Helen Larrabee was born in Clermont, Iowa on November 30, 1876.
Helen was educated in Clermont schools, boarding schools in the East, and several years at the University of Iowa.
|Helen met Charles Robbins when she visited her sister Julia in Lincoln. One of Julia's closest friends and neighbors was a University of Nebraska student, Edith Robbins. Her younger brother, Charles Burton, orphaned at age 14, had stayed with Julia and her husband Don Love.|
|Helen with her firstborn Anna Marcella|
On September 9, 1903, she married Colonel Charles Burton Robbins and moved to Cedar Rapids, Iowa.
Charles Robbins joined a Nebraska infantry unit, saw action in Manila during the Phillipine Insurrection, helped General Pershing chase down Pancho Villa in Mexico, and served in WWI.
In 1909, Charles was appointed to the superior court bench in Iowa. The Robbins' household was a most hospitable one and not only did the Judge and his wife occupy a most enviable position in the social circles of Cedar Rapids but were also widely known throughout the state.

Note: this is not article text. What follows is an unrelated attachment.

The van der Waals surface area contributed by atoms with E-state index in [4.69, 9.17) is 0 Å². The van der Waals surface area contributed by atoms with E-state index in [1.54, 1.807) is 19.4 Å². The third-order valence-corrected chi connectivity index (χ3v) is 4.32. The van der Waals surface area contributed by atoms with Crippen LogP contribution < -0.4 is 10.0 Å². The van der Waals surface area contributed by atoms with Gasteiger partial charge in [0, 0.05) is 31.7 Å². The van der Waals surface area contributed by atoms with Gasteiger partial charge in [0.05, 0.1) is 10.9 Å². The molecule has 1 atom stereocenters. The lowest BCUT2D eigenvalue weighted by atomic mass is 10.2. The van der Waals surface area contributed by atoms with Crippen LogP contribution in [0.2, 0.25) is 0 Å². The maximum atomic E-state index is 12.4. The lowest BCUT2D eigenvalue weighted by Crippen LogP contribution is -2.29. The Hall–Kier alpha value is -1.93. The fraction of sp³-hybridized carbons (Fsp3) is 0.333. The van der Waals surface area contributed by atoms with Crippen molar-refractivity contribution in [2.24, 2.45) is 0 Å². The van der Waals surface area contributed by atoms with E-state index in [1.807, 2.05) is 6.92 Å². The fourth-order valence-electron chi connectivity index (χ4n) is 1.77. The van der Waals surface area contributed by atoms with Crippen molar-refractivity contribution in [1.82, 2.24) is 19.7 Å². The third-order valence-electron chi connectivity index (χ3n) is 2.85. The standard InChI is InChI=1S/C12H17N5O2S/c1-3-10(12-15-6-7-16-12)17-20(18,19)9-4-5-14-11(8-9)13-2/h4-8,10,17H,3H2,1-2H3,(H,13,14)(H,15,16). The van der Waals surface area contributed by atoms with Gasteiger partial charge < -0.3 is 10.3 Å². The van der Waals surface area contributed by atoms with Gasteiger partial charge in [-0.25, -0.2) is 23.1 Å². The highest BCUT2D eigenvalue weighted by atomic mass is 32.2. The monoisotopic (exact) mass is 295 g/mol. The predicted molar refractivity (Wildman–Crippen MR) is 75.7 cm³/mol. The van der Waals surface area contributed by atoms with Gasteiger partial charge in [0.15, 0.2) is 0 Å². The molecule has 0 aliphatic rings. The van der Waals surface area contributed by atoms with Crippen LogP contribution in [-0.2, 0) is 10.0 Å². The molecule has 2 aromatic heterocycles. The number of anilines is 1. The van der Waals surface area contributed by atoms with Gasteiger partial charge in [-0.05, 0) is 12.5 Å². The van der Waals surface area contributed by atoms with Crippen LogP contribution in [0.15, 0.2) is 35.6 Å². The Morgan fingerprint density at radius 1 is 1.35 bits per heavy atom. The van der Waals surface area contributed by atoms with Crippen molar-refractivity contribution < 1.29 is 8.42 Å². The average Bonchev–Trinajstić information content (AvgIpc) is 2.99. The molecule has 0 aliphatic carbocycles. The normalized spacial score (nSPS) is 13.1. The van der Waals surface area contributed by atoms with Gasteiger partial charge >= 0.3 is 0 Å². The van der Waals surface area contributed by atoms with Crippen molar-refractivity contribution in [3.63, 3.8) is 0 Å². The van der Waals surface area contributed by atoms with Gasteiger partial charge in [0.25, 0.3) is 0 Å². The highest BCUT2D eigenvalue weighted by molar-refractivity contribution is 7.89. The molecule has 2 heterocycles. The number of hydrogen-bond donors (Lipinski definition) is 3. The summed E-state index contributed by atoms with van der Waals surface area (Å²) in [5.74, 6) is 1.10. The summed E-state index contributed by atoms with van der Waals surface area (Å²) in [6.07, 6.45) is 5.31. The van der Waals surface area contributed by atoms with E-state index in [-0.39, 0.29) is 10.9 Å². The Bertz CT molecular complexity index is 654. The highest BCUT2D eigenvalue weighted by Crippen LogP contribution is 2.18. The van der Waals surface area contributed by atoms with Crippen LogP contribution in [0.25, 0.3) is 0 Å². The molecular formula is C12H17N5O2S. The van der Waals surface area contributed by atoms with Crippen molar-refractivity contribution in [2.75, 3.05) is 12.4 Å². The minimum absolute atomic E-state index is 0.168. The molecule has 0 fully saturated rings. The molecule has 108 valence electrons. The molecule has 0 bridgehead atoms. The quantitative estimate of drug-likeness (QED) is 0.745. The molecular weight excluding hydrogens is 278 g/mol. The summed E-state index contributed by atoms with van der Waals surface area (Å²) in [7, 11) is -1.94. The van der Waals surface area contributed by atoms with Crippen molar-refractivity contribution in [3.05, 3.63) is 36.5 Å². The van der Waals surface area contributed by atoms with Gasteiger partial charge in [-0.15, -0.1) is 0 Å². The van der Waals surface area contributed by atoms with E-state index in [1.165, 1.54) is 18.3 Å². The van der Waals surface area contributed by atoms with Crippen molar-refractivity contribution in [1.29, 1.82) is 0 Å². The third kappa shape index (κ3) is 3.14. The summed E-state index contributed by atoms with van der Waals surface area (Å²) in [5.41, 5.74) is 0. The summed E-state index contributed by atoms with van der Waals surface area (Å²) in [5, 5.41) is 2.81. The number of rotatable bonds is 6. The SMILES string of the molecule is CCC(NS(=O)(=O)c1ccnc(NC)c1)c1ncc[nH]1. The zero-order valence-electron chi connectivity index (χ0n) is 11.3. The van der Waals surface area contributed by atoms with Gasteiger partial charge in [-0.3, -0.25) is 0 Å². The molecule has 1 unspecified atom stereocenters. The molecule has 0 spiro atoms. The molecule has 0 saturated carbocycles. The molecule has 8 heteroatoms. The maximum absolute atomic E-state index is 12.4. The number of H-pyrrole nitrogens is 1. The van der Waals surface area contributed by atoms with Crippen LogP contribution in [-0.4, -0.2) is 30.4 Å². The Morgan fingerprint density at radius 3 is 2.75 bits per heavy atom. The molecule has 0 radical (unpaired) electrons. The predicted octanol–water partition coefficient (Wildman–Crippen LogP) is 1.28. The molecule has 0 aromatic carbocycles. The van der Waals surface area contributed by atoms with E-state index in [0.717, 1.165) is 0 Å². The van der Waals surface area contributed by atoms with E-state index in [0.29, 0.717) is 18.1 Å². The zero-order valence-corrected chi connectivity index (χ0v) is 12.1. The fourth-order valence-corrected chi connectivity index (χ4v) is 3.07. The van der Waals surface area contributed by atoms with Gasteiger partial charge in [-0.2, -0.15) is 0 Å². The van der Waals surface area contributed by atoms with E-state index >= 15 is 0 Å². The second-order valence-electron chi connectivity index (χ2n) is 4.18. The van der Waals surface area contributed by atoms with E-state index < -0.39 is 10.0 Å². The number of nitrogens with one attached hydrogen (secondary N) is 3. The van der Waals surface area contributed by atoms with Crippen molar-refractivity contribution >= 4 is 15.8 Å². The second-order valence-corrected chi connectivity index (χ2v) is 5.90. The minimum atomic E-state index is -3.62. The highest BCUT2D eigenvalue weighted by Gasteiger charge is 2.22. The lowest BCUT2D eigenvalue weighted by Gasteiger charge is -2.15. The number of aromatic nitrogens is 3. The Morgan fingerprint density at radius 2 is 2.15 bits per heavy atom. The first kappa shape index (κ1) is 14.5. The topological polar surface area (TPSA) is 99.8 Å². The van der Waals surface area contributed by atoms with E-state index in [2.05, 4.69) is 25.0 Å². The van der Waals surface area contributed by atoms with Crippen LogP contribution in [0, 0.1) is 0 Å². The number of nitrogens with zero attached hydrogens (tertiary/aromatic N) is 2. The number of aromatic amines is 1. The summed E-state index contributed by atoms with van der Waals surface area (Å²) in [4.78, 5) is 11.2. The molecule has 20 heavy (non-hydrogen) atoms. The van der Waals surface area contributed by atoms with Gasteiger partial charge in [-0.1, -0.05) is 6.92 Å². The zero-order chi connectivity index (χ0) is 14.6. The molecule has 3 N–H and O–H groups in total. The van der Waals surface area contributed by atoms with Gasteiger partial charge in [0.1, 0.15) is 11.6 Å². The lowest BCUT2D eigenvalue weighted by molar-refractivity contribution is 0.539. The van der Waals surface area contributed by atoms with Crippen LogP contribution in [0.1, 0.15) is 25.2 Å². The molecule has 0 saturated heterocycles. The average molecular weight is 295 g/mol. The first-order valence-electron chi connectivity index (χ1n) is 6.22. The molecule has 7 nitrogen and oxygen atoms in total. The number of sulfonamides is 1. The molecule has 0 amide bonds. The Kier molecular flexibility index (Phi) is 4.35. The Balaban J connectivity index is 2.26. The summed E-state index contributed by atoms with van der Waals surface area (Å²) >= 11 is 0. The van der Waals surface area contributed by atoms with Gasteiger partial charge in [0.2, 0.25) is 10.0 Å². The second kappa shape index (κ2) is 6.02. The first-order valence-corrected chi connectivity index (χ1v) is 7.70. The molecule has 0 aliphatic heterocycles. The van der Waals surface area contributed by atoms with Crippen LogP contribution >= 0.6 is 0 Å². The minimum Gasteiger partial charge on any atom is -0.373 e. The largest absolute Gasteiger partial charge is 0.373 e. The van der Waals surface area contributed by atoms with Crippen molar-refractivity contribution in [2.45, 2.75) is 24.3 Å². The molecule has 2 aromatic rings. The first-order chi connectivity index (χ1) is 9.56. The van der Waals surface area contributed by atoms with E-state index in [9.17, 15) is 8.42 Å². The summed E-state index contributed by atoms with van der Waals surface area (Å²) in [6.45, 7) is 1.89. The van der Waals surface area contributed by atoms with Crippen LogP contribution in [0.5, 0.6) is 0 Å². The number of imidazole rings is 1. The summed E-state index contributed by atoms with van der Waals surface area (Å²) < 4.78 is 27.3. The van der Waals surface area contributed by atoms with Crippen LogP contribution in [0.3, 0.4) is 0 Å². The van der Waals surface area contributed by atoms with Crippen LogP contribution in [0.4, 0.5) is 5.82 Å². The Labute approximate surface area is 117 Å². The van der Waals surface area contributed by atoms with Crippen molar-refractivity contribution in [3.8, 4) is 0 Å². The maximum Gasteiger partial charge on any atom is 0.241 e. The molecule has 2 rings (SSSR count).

Helen and Charles had 3 children: Anna, Julia, and Lewis.
Helen passed away on August 9, 1919 at age 43. She died from complications of brain surgery at Peter Bent Brigham hospital in Boston. She had a lengthy disease that resulted in the loss of sight in one of her eyes.
This is an excerpt from the files of the Peter Bent Brigham hospital from 1919 (Helen is not specifically identified but all indications are that the patient is in fact her.) "An acromegalic of 42, who had been refused operation the month before but returned with increased loss of vision. At operation through the tranphenodial route a large amount a large amount of pituitary struma was removed from within the sella turcica. There were no special operative complications but next day the patient was mentally unbalanced, temperature rose to 103 degrees F and there was a cebrospinal fluid leak from the right nostril. Two days after operation she died with symptoms of meningitis. (no autopsy)." Research and information on this hospital document provided by Hannah Frederick, Montauk Historic Site Coordinator
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